Bowel cancer is known by several different names including colo-rectal cancer, colon cancer, rectal cancer and other similar-sounding names depending on what exact part of the bowel is affected.
The bowel can include the small intestine (often called the upper bowel, small bowl or Ileum), the large intestine (often called the lower bowel, colon, and includes the sigmoid, rectum, cecum and Ileocaecal junction). In fact, bowel cancer refers to any cancer found in structures extending from anywhere below the duodenum and small intestine and extending to the anus.
After heart disease, bowel cancer or colo-rectal cancer is the most commonly occurring cancer in the Western societies.
It can occur with little or no warning sign and what few signs there may have been, are frighteningly easy to ignore. Some of the early signs to look out for are mucus and blood in the stool; don’t be prissy – peer into the toilet each time you have a bowel movement; in Germany they make their toilets pans with a little shelf that catches the solid matter and holds it there for inspection prior to flushing it away.
Any signs of weight loss, fatigue or disturbances in the gut and digestion should be reported to your doctor who would be more than happy to find that they were false alarms. Don’t be shy and don’t think you are a nuisance.
If your symptoms suggest that something needs investigating, a simple colonoscopy done as an out-patient appointment, would take tiny samples of bowel cells and send them to the laboratory for analysis.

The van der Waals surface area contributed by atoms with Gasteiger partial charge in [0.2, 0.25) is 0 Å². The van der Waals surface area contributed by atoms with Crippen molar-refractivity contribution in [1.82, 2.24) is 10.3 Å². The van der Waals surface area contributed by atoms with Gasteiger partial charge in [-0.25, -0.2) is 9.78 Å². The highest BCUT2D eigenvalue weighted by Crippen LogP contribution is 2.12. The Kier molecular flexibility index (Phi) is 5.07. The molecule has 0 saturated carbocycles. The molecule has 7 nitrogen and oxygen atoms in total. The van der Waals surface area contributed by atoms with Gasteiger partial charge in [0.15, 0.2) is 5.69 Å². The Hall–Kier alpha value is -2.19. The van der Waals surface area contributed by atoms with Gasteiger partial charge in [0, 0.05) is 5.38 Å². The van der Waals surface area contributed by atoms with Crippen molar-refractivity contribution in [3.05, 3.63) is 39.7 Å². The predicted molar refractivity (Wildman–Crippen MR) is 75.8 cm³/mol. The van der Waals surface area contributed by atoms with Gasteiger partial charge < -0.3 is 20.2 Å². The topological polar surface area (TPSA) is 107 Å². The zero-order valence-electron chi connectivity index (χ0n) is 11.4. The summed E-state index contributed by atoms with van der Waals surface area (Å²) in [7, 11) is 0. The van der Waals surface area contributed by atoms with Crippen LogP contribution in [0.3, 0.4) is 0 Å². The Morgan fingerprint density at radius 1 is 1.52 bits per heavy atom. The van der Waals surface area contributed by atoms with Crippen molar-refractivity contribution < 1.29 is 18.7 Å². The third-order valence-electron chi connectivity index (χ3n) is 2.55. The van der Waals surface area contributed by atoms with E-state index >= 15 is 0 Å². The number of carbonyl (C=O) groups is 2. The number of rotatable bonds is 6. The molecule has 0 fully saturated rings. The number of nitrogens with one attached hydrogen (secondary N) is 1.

Some early signs may be the development of polyps – like little warts on stalks, these can crop up in the bowel lining tissue as benign (harmless) little growths. These can turn malignant in time, so if they are spotted during a colonoscopy, they are often removed.
The discovery and removal of polyps is a great early warning sign that you need to change your diet and lifestyle to reduce your risks of developing colo-rectal cancer. Although there is little acknowledged medical literature on the subject of cancer and diet, the alternative and complimentary world abounds with hundreds of anecdotal examples of diet having a beneficial effect on cancer. If you go to www.fmtv.com there are many films and documentaries on this subject and how you can reduce your risks.
Cancer of the bowel is often successfully treated if caught early enough as the membranes covering the muscle layer of the bowel can act as temporary containment barriers delaying the cancers from metastasising (spreading), and making successful surgery a frequent option. Surgery is often followed up with radiotherapy and/or chemotherapy, but this is the conventional approach.
Doctors in the UK are not able to advise on alternative or natural methods of approach to cancer, so if this is something that interests you, the FMTV channel will have a lot of sources of information. A good place to start is a film called: “Healing Cancer from the Inside”.
Like most health conditions, it does no harm to support the body with good nutrition and to reduce toxic exposure like drugs, chemicals and pollutants, but in all areas of health, you should seek advice from your primary care giver (Doctor or Physician) before making any serious health or treatment decisions.
For more information on the Taymount Clinic visit www.taymount.com or call 01462 712500